Mr. SCHUMER. Mr. President, I am pleased that on Friday, December 28, the Senate passed H.R. 1. I would like to outline some of the goals that I and many of my colleagues from New York have for this legislation. As you know, the Senate Appropriations Committee under the leadership of the late Chairman Inouye and now Chairman Mikulski, has put together a very robust and flexible bill that will help many victims of our damaged States, from housing to small business to transportation. The depth of the devastation to New York was significant--some estimate nearly $100 billion in damage.
When I saw whole neighborhoods in my State washed away, it was clear that significant Federal disaster funding was necessary. Although it has been 2 months since Hurricane Sandy ravaged New York, I am pleased the Senate has passed H.R. 1, with more than $60 billion in Federal funding to aid homeowners, small businesses, hospitals, and New York's critical public infrastructure.
I spent hours with New Yorkers after the storm, and I thank my Senate colleagues for hearing their pleas and ensuring that the Federal Government has stepped up to help them in this terrible time.
I hope that our colleagues in the other body will swiftly pass H.R. 1. New Yorkers have already been waiting too long.
I would like to describe how H.R. 1 will provide Federal relief to the victims of Hurricane Sandy.
Shortly after the storm subsided, some claimed that the FEMA disaster relief fund had enough funds and that a supplemental appropriation could wait. I could not disagree more and fought hard to ensure that the bill we have today was brought to the Senate floor. H.R. 1 includes $11.5 billion for the disaster relief fund to support disaster response and recovery needs of our local governments and first responders.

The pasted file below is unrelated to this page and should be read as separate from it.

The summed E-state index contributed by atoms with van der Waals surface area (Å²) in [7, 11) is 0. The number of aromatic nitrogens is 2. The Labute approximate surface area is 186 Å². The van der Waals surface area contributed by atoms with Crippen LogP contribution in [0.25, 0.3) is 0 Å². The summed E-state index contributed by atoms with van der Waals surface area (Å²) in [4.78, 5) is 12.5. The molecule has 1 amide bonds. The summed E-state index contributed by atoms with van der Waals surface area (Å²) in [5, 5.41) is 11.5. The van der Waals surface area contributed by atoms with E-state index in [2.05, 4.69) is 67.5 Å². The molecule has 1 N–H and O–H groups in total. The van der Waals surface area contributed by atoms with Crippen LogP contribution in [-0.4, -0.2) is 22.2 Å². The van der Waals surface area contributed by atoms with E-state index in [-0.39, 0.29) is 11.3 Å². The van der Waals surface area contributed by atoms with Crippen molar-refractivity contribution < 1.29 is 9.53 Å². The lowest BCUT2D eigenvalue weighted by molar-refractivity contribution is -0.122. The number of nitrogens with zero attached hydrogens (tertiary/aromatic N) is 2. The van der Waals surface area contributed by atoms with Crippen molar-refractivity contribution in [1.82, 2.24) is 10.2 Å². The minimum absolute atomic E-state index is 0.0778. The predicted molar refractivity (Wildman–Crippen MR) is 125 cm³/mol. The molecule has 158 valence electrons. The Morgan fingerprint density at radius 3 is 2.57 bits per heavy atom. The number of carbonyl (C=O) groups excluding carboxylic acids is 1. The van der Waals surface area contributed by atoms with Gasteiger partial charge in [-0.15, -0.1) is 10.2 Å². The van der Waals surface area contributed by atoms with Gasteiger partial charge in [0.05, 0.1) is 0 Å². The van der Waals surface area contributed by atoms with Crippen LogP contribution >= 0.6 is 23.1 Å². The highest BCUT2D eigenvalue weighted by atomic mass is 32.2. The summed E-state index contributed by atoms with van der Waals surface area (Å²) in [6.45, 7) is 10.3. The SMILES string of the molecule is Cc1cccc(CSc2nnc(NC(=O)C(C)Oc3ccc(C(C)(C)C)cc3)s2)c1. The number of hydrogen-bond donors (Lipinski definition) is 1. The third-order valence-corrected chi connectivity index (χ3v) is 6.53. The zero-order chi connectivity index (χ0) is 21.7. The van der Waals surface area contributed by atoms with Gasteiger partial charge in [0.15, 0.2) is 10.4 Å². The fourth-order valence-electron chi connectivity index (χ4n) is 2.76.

H.R. 1 includes $17 billion for the community development block grant for victims of Hurricane Sandy who have lost their homes or businesses. FEMA will provide repair funding of $31,900, but for many of the 300,000 New York homeowners with significant damage, the CDBG funds are essential to cover their uninsured losses. These funds can also be used for the critical mitigation projects, such as flood proofing so that these same homeowners will be safe when the next storm comes.
H.R. 1 provides $5.4 billion in Federal funds to the Army Corps to fortify our New York coastline. From Staten Island to Montauk, the coast of New York is vulnerable to future storms. The following projects were never fully constructed due to a lack of funding and will now be eligible: South Shore of Staten Island; city of Long Beach; Rockaway beach; Coney Island; Fire Island to Montauk Point; Gilgo and Robert Moses beaches; and Asharoken Village.
As was said throughout debate on H.R. 1, disaster funding is also about prevention. It is essential that the Army Corps conduct a comprehensive flood protection study of the New York Harbor region. I hope they will get to work immediately once the bill becomes law.
H.R. 1 will also build a bridge back to profitability for our small businesses. Thousands of small business owners were inundated by Hurricane Sandy endured total destruction or interruption of commerce for days and weeks. Like we have in other storms, the community development block grant funding provided in H.R. 1 should be used for a small business relief program to boost the region's ailing posthurricane economy. I will be watching to make sure that New York small businesses who need assistance receive it.